• In cold or humid climates, oil-based polyurethanes may take a bit longer to dry than usual

Lacquer Vs Polyurethane: A Detailed Comparison

While these finishes may seem similar, there are significant differences between them that can impact the appearance, durability, and overall quality of the finished product.

Differences in Appearance

One of the most obvious differences between lacquer and polyurethane is their appearance. Lacquer and polyurethane produce different appearances on wood surfaces.

Lacquer gives off a glossy or smooth finish that looks as if the glass was applied. When dry, it provides a hard surface that accentuates the look of the wood grain whereas polyurethane makes it look duller. Polyurethane is a bit more matte and less reflective. It dries to a clear, tough, and durable finish and darkens over time, while lacquer maintains its clarity.

The type of finish you buy will depend on the look you are going for.

Differences in Durability

Polyurethane is known for its durability and resistance to scratches and moisture. It provides a tough and protective coating that can withstand daily wear and tear as well as resists scratches and abrasions – hence it is great for high-traffic areas. Lacquer is less durable than polyurethane. While the finish is known for its strong bond to the wood surface, it can also be more susceptible to scratching and peeling over time.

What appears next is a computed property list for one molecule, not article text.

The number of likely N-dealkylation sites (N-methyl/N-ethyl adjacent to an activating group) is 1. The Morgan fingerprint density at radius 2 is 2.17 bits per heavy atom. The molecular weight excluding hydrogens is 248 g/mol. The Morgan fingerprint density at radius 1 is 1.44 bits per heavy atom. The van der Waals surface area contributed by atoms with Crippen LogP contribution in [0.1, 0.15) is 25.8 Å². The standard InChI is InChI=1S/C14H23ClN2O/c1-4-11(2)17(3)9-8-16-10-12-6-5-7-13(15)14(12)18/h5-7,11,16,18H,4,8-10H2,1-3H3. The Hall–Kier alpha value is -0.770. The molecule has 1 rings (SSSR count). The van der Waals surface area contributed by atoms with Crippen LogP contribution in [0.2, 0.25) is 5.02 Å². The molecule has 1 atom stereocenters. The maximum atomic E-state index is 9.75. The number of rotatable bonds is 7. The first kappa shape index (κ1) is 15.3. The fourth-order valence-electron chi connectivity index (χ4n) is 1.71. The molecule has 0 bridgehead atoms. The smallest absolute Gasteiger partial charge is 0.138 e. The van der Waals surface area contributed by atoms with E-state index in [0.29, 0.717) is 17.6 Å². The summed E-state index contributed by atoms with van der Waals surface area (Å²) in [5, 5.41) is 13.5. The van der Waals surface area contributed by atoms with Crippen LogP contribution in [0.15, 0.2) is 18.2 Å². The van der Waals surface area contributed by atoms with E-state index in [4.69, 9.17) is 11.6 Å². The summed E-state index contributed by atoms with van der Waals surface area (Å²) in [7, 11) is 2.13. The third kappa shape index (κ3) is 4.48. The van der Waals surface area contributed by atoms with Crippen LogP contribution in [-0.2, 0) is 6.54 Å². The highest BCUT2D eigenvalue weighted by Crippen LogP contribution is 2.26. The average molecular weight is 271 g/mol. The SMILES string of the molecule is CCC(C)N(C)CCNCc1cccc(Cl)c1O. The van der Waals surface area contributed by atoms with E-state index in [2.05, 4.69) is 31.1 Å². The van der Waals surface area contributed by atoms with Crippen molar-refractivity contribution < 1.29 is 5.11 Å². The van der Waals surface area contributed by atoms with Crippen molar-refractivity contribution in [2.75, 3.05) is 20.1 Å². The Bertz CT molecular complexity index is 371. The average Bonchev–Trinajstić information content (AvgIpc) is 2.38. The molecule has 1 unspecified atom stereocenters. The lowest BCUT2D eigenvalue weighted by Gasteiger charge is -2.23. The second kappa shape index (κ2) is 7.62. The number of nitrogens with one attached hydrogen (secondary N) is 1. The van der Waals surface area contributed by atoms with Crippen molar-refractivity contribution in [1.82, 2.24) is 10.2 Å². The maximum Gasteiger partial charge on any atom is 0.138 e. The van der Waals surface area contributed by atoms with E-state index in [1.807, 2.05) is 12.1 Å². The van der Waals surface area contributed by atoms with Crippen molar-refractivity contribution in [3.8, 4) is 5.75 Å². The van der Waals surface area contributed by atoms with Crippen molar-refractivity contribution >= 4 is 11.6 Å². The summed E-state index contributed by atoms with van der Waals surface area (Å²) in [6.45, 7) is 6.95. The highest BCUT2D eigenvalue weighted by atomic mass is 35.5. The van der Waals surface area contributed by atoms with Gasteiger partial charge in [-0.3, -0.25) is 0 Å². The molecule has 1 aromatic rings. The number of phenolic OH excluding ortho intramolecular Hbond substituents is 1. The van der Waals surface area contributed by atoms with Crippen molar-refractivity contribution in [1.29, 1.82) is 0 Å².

Differences in Application

To obtain a professional and smooth finish, proper techniques of preparation and application have to be employed for both lacquer and polyurethane.

Both lacquer and polyurethane require multiple coats for optimal coverage. Nonetheless, there are differences in the application process. Applying lacquer is simpler than the application process for polyurethane. Lacquer is applied in thin layers with a sprayer and each coat must be allowed to dry before the next one is applied. But polyurethane can be applied with a brush or sprayer.

One of the main advantages of using lacquer as a finish is that you don’t have to sand your surface before reapplying a new coat. The previous coat melts into the subsequent one. Lacquer also has a much thinner consistency which allows it to be sprayed directly over existing surfaces – making it a much quicker and less labor-intensive process.

Differences in Cost

The cost of lacquer and polyurethane can vary depending on the brand and quality. Lacquer is generally less expensive than polyurethane making it a more cost-effective option for those on a budget. However, the cost of the finish is only one aspect to consider as the cost of the required equipment and tools required for the application process should also be taken into account.